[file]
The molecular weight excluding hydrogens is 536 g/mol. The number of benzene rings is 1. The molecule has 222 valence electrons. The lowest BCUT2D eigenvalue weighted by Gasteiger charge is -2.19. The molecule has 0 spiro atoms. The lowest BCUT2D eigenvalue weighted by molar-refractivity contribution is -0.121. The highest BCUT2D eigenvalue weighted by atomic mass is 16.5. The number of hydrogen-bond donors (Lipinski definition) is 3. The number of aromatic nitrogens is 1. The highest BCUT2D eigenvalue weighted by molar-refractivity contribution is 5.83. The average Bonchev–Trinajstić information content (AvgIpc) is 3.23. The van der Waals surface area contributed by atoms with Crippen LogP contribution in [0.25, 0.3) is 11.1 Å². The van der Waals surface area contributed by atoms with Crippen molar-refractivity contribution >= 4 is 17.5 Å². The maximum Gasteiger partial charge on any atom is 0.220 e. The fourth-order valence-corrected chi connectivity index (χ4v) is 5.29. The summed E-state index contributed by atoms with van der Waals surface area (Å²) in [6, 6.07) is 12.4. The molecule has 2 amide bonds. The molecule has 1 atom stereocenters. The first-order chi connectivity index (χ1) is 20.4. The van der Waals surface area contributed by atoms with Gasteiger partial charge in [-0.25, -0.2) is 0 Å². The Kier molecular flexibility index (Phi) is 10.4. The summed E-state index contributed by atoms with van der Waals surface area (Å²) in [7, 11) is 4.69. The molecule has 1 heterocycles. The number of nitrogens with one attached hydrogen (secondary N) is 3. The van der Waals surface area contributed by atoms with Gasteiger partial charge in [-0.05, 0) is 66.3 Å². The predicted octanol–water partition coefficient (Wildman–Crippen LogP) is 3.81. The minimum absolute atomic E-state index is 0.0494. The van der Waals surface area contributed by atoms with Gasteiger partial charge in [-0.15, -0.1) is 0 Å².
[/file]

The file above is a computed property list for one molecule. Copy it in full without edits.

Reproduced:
The molecular weight excluding hydrogens is 536 g/mol. The number of benzene rings is 1. The molecule has 222 valence electrons. The lowest BCUT2D eigenvalue weighted by Gasteiger charge is -2.19. The molecule has 0 spiro atoms. The lowest BCUT2D eigenvalue weighted by molar-refractivity contribution is -0.121. The highest BCUT2D eigenvalue weighted by atomic mass is 16.5. The number of hydrogen-bond donors (Lipinski definition) is 3. The number of aromatic nitrogens is 1. The highest BCUT2D eigenvalue weighted by molar-refractivity contribution is 5.83. The average Bonchev–Trinajstić information content (AvgIpc) is 3.23. The van der Waals surface area contributed by atoms with Crippen LogP contribution in [0.25, 0.3) is 11.1 Å². The van der Waals surface area contributed by atoms with Crippen molar-refractivity contribution >= 4 is 17.5 Å². The maximum Gasteiger partial charge on any atom is 0.220 e. The fourth-order valence-corrected chi connectivity index (χ4v) is 5.29. The summed E-state index contributed by atoms with van der Waals surface area (Å²) in [6, 6.07) is 12.4. The molecule has 2 amide bonds. The molecule has 1 atom stereocenters. The first-order chi connectivity index (χ1) is 20.4. The van der Waals surface area contributed by atoms with Gasteiger partial charge in [-0.25, -0.2) is 0 Å². The Kier molecular flexibility index (Phi) is 10.4. The summed E-state index contributed by atoms with van der Waals surface area (Å²) in [7, 11) is 4.69. The molecule has 1 heterocycles. The number of nitrogens with one attached hydrogen (secondary N) is 3. The van der Waals surface area contributed by atoms with Gasteiger partial charge in [-0.05, 0) is 66.3 Å². The predicted octanol–water partition coefficient (Wildman–Crippen LogP) is 3.81. The minimum absolute atomic E-state index is 0.0494. The van der Waals surface area contributed by atoms with Gasteiger partial charge in [-0.15, -0.1) is 0 Å².